Breathing trees Russ Richardson
February 15, 2009


From time to time ENTS discussion about the feelings you get from the  woods.
 Below are links to a couple of recent articles and studies that  some
members might find of interest.  


Agenda item: Recent findings on Forest Health and No child
Left  Inside. Non-native invasive species would give off
fewer kinds of aromas and  other characteristics of biological
diversity which appear to be a cause of  the health benefits.

On page 20-21 of The Wilderness Society magazine  that I received
as a member in October 2008 there is an article, Breathing  Trees
by Jennifer Ackerman, about recent scientific studies that showed  
reduction in blood pressure, diabetes and cancer by walking in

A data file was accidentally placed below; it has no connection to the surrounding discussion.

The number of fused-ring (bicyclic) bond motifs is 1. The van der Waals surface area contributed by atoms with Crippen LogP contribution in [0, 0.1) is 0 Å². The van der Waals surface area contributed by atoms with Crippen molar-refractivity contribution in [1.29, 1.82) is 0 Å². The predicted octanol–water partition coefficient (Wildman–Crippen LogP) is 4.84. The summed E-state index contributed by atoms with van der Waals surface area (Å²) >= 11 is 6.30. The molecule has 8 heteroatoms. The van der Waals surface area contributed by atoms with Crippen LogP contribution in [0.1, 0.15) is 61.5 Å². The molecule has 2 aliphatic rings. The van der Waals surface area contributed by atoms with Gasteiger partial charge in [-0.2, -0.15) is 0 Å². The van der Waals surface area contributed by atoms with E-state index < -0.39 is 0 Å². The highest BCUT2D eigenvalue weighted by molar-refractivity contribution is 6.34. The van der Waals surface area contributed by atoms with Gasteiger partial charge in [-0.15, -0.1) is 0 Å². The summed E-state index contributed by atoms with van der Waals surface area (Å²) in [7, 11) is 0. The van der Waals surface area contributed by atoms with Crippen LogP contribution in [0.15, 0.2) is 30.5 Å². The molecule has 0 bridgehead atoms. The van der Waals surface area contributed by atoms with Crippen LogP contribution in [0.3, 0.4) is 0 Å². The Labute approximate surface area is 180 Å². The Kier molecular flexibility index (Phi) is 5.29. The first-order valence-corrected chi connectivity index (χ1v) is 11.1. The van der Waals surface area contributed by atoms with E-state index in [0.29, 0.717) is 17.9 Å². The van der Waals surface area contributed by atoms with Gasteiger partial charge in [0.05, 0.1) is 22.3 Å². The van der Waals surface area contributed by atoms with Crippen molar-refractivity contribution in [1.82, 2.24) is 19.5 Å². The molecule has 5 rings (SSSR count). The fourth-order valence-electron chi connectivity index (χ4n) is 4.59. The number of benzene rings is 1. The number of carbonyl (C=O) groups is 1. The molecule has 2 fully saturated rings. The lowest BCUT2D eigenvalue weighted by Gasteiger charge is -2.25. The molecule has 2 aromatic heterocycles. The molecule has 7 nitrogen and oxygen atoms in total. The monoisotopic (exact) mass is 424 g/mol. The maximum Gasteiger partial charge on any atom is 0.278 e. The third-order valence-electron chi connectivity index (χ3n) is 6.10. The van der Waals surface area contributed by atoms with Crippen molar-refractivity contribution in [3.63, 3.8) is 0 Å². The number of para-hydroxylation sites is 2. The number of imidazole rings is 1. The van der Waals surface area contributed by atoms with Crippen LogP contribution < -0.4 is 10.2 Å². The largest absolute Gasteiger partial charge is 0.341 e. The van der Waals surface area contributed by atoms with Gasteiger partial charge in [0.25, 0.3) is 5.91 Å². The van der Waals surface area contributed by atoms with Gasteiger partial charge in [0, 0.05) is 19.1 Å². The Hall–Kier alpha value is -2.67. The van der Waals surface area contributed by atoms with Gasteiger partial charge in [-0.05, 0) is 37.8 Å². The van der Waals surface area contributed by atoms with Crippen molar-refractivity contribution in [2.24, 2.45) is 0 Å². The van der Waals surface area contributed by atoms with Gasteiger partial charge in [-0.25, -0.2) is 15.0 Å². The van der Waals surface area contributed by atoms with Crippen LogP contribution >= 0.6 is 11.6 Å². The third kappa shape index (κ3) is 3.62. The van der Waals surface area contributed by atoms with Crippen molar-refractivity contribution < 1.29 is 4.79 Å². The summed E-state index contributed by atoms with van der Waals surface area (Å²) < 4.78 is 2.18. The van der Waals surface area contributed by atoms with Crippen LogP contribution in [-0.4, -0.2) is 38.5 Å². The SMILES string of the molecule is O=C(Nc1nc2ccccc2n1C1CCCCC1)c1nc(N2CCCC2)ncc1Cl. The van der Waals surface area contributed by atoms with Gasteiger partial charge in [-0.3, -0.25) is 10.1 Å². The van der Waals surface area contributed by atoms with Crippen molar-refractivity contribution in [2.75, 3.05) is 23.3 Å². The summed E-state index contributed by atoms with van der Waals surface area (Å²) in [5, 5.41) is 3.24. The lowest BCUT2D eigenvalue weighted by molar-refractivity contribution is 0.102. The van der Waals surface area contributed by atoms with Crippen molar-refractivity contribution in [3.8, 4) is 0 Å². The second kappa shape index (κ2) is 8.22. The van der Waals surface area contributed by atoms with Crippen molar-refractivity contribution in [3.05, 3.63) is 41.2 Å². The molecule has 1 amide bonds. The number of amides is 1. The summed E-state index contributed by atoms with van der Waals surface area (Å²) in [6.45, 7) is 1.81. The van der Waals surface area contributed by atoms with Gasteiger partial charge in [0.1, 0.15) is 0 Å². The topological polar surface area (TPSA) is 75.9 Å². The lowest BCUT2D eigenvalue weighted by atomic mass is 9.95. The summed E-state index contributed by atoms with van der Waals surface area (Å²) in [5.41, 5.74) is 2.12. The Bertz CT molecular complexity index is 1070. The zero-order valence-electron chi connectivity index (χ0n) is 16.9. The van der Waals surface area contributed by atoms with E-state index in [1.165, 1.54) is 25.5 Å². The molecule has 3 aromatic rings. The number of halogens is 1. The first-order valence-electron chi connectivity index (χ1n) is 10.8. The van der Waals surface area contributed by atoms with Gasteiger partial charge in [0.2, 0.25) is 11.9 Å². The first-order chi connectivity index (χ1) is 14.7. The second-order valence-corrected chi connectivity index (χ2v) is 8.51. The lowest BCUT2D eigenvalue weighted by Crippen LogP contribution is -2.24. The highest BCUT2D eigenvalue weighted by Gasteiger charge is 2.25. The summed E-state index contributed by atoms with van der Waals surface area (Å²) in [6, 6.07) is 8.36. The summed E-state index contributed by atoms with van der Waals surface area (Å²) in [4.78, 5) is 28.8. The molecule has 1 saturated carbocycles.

old  growth broad leaf forest:

"In their experiments, the Japanese scientists  uncovered hard
evidence that walking in the forest decreases the blood  glucose
levels of diabetic patients and that people who view forest  
scenery for 20 minutes have a 13 percent lower blood concentration
of  the stress hormone cortisol than people viewing urban settings.
They have  revealed that forest walking compared with city walking
boosts the activity  of natural killer cells, immune cells that
fight cancer- an effect that may  last for as long as 30 days.
And in 2008, they reported that people living  in areas with a
higher percentage of forest cover had lower mortality rates  for
cancers of the lung, breast, uterus, prostate, kidney, and colon,  
compared with people living in areas with lighter forest cover,
even  after factoring in socioeconomic status."

The article is now available  on the
<>  website  (blog, page 2).
English translation of the research.  
Vol. 26 (2007) , No. 2 pp.123-128  

Physiological Effects of Shinrin-yoku
(Taking in the Atmosphere of  the. Forest)—
Using Salivary Cortisol and Cerebral Activity
as  Indicators—. Bum-Jin Park  ...  


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